Damon Hill led Formula One's glorious and poignant tribute yesterday to Ayrton Senna and Roland Ratzenberger in the arena that claimed their lives.
Twelve months on, the San Marino Grand Prix was transformed into an occasion of jubilation and relief; a celebration of motor racing at the highest level. The mourning was over. The sense of deliverance came with the victory by Hill, the Englishman who succeeded Senna as Williams-Renault's senior driver, and the joy was enhanced by Ferrari's places on the podium.
The fans who drifted away from the Autodromo Enzo e Dino Ferrari in numbed disbelief last year spilled on to the track in waves of red to acclaim the rebirth of the Prancing Horse. Jean Alesi was second, Gerhard Berger third.
David Coulthard, in the other Williams, was fourth after an eventful drive, much of which brought upon him the wrath of Alesi, and the young Scot was disappointed he had not been able to sustain a challenge at the front. Michael Schumacher's early crash in the Benetton-Renault was a reminder that no amount of circuit modifications will totally free Formula One from its inherent perils.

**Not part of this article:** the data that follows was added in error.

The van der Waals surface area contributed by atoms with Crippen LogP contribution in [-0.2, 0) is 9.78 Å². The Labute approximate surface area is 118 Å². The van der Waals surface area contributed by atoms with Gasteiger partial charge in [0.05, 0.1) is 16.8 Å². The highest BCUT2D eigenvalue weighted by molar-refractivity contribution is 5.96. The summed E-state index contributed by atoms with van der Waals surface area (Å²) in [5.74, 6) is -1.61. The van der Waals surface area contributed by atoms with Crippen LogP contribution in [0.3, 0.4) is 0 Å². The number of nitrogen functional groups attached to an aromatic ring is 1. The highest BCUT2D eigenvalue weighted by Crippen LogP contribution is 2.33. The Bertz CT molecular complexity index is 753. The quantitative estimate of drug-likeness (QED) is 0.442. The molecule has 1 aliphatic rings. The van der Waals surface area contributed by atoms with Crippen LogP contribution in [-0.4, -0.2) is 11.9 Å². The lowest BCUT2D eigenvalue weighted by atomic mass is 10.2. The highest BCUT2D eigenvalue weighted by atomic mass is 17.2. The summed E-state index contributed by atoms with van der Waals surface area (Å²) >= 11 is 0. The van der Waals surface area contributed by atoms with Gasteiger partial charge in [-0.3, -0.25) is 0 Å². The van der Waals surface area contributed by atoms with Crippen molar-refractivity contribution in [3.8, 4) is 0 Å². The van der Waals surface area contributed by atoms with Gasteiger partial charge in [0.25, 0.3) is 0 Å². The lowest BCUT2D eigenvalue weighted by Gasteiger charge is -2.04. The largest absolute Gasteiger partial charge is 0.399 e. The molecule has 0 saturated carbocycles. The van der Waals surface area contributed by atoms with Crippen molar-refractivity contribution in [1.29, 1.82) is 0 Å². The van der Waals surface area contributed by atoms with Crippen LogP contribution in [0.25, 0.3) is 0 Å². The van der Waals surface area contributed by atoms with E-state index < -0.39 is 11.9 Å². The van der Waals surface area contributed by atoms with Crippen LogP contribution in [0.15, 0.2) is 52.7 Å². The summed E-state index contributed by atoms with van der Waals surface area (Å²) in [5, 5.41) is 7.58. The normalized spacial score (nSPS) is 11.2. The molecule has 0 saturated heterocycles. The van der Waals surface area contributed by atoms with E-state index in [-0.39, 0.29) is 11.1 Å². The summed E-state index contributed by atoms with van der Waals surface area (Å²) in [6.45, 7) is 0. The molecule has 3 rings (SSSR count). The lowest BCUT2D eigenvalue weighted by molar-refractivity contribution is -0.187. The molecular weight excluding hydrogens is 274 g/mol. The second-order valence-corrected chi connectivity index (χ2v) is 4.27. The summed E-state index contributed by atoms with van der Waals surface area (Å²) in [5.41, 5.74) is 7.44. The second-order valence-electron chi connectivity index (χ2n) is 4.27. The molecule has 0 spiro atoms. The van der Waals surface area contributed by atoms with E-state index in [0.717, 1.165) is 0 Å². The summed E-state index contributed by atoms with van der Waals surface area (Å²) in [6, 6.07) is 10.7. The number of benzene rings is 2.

But no one was hurt and the emotions of the year were encapsulated in the brief seconds it took Hill to cruise from the finish line to Tamburello, the now reshaped bend where Senna died. "You feel the emotions of winning because of the enormous pressures on you," Hill said. "Then you look across at a picture of Ayrton on the wall and you remember. You think this is the place where we had all the terrible times last year. You realise how things have changed in the sport. It's like mountains and valleys. The highs and lows are very distinct.
"It's good for everyone to come back from last year like this. Formula One is healthy and everyone had a great reception. It was so sad last year and I think Ayrton would have liked this. It was a great race and everyone had a good day. The foreboding everyone felt before coming here has been expelled."